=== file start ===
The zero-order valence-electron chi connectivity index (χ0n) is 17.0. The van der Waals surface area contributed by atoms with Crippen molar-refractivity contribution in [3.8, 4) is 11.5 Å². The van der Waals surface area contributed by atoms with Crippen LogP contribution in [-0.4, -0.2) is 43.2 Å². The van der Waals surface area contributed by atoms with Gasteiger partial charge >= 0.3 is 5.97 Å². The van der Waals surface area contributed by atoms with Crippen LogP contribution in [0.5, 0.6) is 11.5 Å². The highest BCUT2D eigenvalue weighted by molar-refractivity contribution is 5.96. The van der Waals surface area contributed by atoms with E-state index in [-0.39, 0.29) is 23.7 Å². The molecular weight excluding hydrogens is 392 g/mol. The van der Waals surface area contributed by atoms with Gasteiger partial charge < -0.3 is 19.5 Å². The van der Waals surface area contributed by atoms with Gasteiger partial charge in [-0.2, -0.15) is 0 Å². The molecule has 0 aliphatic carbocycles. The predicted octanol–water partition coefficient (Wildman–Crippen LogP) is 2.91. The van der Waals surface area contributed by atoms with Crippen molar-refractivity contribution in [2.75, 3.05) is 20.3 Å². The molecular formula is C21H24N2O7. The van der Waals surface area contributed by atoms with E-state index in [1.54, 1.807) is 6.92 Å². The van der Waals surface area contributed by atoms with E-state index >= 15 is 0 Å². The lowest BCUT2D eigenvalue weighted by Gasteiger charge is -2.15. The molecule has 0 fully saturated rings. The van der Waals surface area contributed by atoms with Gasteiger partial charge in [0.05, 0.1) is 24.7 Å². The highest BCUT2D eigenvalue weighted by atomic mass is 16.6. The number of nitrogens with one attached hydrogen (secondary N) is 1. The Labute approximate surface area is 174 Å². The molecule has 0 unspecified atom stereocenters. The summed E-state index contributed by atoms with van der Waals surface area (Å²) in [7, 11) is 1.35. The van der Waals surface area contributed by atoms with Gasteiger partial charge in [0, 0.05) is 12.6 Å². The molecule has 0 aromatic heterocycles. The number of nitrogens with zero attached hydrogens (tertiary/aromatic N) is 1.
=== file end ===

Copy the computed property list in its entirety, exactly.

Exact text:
The zero-order valence-electron chi connectivity index (χ0n) is 17.0. The van der Waals surface area contributed by atoms with Crippen molar-refractivity contribution in [3.8, 4) is 11.5 Å². The van der Waals surface area contributed by atoms with Crippen LogP contribution in [-0.4, -0.2) is 43.2 Å². The van der Waals surface area contributed by atoms with Gasteiger partial charge >= 0.3 is 5.97 Å². The van der Waals surface area contributed by atoms with Crippen LogP contribution in [0.5, 0.6) is 11.5 Å². The highest BCUT2D eigenvalue weighted by molar-refractivity contribution is 5.96. The van der Waals surface area contributed by atoms with E-state index in [-0.39, 0.29) is 23.7 Å². The molecular weight excluding hydrogens is 392 g/mol. The van der Waals surface area contributed by atoms with Gasteiger partial charge < -0.3 is 19.5 Å². The van der Waals surface area contributed by atoms with Gasteiger partial charge in [-0.2, -0.15) is 0 Å². The molecule has 0 aliphatic carbocycles. The predicted octanol–water partition coefficient (Wildman–Crippen LogP) is 2.91. The van der Waals surface area contributed by atoms with Crippen molar-refractivity contribution in [2.75, 3.05) is 20.3 Å². The molecular formula is C21H24N2O7. The van der Waals surface area contributed by atoms with E-state index in [1.54, 1.807) is 6.92 Å². The van der Waals surface area contributed by atoms with E-state index >= 15 is 0 Å². The lowest BCUT2D eigenvalue weighted by Gasteiger charge is -2.15. The molecule has 0 fully saturated rings. The van der Waals surface area contributed by atoms with Gasteiger partial charge in [0.05, 0.1) is 24.7 Å². The highest BCUT2D eigenvalue weighted by atomic mass is 16.6. The number of nitrogens with one attached hydrogen (secondary N) is 1. The Labute approximate surface area is 174 Å². The molecule has 0 unspecified atom stereocenters. The summed E-state index contributed by atoms with van der Waals surface area (Å²) in [7, 11) is 1.35. The van der Waals surface area contributed by atoms with Gasteiger partial charge in [0, 0.05) is 12.6 Å². The molecule has 0 aromatic heterocycles. The number of nitrogens with zero attached hydrogens (tertiary/aromatic N) is 1.